On my way home from Goshen College the other day I was listening to Alec Baldwin’s podcast interview with Zarin Mehta, the recently retired executive director of the New York Philharmonic. And the thing that stood out to me was how deeply Mehta loved the music. He didn’t have to – he is an administrator and not a performer. But he was there at the concerts, and fully engaged in listening and enjoying the art.
He spoke of several concerts the Philharmonic had played that had moved him deeply, and of soloists and composers who were exceptional. He spoke of his family’s history with classical music and of his own evolution as a lover of the arts. This is so different from my own approach, and it shamed me.
I get bored listening to CDs – the same nuances and transitions over and over, and rarely any mistakes, or any surprises. Since regular concert attendance is pretty much out of the question for me – between my busy evening rehearsal and concert schedule, the three-year-old, and the limitations of South Bend – I haven’t really spent any time listening to classical music for pleasure in years.
But I love a concert. I just keep coming back to the essential humanity of the experience. There’s nothing more inspiring to me than a person working hard and performing to the very best of his ability. And a symphony orchestra is fifty to eighty HIGHLY skilled people, working their respective tails off to present a masterpiece composed by another person, in a composition process that may have been the work of years or decades (or minutes, for Mozart). Independent of the quality of the music-making, that amount of work and effort – week after week – is amazing and wonderful.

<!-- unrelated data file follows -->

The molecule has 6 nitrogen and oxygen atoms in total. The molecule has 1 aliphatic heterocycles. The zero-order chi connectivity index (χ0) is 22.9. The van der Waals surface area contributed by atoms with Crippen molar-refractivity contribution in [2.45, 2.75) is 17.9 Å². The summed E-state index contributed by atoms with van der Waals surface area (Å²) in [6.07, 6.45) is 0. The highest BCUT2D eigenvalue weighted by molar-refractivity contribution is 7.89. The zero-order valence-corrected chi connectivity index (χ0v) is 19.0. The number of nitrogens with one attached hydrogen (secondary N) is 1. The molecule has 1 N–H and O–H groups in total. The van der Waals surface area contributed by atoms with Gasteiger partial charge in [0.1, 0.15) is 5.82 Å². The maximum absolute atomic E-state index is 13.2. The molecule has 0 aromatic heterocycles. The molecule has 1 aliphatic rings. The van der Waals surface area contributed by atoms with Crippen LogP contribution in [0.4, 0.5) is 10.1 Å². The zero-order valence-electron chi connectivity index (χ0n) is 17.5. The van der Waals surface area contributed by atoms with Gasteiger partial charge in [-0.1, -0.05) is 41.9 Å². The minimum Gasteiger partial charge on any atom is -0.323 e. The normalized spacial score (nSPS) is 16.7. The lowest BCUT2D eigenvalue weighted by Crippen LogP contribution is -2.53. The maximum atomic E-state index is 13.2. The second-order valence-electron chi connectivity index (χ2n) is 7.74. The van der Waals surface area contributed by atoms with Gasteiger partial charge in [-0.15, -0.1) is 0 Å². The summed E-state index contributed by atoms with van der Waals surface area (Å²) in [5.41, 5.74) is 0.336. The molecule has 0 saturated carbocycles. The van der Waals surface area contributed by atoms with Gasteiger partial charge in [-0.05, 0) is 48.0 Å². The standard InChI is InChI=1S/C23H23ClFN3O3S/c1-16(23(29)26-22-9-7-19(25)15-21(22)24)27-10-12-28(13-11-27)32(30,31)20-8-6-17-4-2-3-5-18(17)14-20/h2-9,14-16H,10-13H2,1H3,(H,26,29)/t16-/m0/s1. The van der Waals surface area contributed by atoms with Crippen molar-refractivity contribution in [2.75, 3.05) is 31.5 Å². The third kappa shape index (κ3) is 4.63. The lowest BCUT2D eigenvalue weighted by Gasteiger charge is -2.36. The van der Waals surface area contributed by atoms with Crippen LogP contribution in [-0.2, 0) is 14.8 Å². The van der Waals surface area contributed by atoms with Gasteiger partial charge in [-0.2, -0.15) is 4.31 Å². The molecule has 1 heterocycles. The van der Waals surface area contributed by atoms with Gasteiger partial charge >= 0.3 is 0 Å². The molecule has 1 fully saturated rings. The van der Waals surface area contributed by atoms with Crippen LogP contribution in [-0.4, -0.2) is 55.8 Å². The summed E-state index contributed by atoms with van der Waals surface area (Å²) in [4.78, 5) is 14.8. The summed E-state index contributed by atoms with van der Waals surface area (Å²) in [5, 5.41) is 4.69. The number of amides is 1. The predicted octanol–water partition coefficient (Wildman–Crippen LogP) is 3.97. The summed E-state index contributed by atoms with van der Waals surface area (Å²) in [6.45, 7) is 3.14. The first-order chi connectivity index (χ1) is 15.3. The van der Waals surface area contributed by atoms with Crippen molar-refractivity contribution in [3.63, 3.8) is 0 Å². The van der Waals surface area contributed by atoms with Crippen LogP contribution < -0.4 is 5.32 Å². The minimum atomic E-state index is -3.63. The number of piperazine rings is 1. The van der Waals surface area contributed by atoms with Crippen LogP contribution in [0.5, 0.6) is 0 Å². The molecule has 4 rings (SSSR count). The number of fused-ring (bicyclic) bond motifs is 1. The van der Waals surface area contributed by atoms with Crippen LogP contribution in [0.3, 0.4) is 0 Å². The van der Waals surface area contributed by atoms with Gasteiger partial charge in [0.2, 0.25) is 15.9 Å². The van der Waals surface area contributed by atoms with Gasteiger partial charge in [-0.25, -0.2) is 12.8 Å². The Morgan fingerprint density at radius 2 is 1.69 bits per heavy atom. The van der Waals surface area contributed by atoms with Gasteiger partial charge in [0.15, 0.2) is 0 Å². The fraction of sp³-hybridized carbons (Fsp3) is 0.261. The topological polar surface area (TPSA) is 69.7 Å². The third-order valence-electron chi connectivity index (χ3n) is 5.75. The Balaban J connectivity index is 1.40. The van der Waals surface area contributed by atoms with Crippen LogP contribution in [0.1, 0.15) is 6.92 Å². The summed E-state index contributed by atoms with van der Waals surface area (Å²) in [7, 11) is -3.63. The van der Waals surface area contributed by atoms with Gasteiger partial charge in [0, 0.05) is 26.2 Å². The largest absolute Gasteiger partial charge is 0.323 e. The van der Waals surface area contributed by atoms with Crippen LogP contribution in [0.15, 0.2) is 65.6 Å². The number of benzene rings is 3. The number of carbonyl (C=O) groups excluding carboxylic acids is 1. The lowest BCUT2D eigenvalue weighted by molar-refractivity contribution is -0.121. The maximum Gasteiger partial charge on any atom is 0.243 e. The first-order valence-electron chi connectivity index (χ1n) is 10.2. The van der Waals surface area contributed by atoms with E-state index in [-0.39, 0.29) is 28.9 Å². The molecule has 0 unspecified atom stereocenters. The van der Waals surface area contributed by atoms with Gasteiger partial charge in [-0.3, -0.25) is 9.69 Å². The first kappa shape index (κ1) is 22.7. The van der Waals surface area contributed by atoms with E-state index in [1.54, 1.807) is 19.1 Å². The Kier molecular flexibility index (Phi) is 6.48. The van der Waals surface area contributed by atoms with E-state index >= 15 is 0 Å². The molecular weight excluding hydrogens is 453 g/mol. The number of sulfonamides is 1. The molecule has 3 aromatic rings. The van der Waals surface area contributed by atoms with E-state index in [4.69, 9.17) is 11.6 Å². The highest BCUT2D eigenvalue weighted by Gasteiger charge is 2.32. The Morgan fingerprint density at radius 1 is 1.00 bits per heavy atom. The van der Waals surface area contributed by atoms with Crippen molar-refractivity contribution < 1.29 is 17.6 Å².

It’s good karma to attend other people’s concerts, and to listen to them. For whatever reason, I am out of the habit of hearing live music, and yet I expect attendance at my own events. I ask people to come out over and over.
Since hearing this interview, a fire has been rekindled in me. The web is full of live music, by great orchestras and soloists, and I have listened to a concert a day since Zarin (I call him Zarin) guilted me into starting.
Although the internet makes it possible to enjoy live music at home, there is something magical about a concert experience, and I am not getting that online. But still, somehow, concert recordings are more meaningful than studio recordings, because I know what goes into those. I can picture myself in the oboe chair and hear the orchestra around me, and I can imagine myself making choices in the moment and then I can compare those to what I am hearing on the recording. It’s fun, educational, and excellent karma.
No, I am not actually paying for a ticket, and I realize that people like me, listening at home without purchasing anything, are helping to drive real orchestras out of business, but keeping better abreast of the field is a huge start for me. We do donate to arts organizations, we will be teaching our daughter to appreciate music, we work in the field every single week – and when it is possible we will again attend live performances. This is what I can do now, and I am grateful for the opportunity to do it.
Thank you, Zarin Mehta, and thank you, Internet, and thank you, twenty-first century business models which cause great live music to be archived online and available on my schedule!